Councilman calls for local preference after bids for vehicles go outside York County

Councilman Roddey: Local firms should get preference

adouglas@heraldonline.comDecember 3, 2012 

York County Councilman William "Bump" Roddey, D-District 4


The York County Council approved spending about $150,000 on seven county vehicles on Monday night, leading one councilman to repeat his call that the county should give preference to local businesses when it spends money.

Businesses and contractors vie for county contracts and purchases through a bidding process. The contract goes to the lowest bidder.

More taxpayer money should be kept in York County, said Councilman Bump Roddey. A local purchasing preference, he said, would help the council award more contracts to local businesses.

“We’re sending large sums of money outside the county,” Roddey said.

The county needs a policy, he said, that will help local businesses but not cost the county more money. To ultimately win a county contract, Roddey said, local businesses should have to match the lowest bidder.

A local preference policy would allow the county to award a contract to local businesses who are not initially the lowest bidder but are willing to match the lowest bid.

Burns Cadillac Chevrolet, a Rock Hill auto dealership, submitted a quote to the county on four of the seven vehicles the council approved buying on Monday. The county will not purchase the vehicles from the Rock Hill dealership because other in-state car dealers submitted lower bids for those vehicles.

One of the vehicles – a truck for the York County Sheriff’s Office – attracted bids from six companies from the Carolinas and Georgia.

The county will buy the truck for $23,471 from a car dealership in Beaufort. The Beaufort dealership beat Burns’ quote by $835.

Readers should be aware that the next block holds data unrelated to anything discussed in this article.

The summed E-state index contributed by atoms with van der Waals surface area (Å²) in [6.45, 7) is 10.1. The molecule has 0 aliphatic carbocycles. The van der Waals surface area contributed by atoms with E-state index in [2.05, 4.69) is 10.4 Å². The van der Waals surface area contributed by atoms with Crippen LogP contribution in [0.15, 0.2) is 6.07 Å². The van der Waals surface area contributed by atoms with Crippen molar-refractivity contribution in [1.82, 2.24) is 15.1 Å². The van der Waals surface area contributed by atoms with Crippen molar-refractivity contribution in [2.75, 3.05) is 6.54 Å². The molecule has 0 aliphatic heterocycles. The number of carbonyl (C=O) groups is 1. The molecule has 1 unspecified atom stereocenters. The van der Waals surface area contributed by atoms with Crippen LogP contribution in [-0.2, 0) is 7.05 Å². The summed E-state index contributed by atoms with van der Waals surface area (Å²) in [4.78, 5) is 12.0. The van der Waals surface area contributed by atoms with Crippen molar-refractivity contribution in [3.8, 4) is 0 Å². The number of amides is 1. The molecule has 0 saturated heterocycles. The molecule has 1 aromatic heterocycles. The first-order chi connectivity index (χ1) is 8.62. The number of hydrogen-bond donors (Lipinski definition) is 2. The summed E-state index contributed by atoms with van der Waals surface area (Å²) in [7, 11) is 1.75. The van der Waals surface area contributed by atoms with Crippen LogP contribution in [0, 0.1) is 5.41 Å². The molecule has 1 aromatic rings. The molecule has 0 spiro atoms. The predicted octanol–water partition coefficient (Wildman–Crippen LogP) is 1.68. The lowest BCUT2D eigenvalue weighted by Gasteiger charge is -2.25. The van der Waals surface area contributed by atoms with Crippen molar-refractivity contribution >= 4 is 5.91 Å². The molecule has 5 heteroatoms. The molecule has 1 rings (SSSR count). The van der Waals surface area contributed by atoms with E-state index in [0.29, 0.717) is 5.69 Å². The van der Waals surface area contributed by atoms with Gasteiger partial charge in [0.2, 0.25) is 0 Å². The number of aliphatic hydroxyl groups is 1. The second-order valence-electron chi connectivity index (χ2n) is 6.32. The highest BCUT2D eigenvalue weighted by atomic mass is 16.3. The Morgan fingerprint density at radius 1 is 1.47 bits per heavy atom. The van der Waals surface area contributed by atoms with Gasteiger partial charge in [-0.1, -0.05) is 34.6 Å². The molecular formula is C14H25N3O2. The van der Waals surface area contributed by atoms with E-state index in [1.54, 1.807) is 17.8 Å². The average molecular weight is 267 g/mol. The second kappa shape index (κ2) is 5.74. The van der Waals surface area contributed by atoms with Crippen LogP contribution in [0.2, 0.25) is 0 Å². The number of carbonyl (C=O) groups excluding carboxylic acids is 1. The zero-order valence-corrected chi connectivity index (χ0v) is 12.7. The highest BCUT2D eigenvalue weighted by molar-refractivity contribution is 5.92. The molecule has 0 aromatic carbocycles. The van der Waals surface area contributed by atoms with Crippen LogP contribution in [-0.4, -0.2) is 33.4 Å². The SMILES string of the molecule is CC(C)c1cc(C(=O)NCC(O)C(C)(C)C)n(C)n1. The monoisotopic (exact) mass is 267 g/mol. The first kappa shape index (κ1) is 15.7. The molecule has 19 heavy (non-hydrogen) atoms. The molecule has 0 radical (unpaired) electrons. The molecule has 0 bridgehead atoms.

Burns also gave the county quotes on an Impala and two 15-passenger vans.

The local dealership was outbid by $539 for the Impala and more than $8,000 for the two vans by other in-state car dealerships.

Councilman Eric Winstead took issue with changing the county’s purchasing policy, saying that local preference would show favoritism to one taxpayer over another if two local companies competed for the same contract.

“You get into a very slippery slope,” he said. “The solution to the problem is for the local companies to bid lower and get our business.”

Roddey pointed out twice during Monday’s meeting that the county was spending money with out-of-state businesses instead of Burns Cadillac Chevrolet.

Council Chairman Britt Blackwell said the council members needed to schedule a workshop to talk about what a local preference policy should look like.

Council OKs incentives

In other business, the council gave its final approval to an incentive package allowing Possehl Connector Services, a manufacturing company near the Rock Hill-York County Airport, to pay fees instead of taxes.

Council members also gave a second go-ahead for two other incentive packages on Monday. A final vote will take place Dec. 17 to allow Silcotech Carolina and Physicians Choice Laboratory Services to pay fees instead of taxes.

The county also is considering offering incentive packages to small and existing businesses, councilman Bruce Henderson said.

Anna Douglas 803-329-4068

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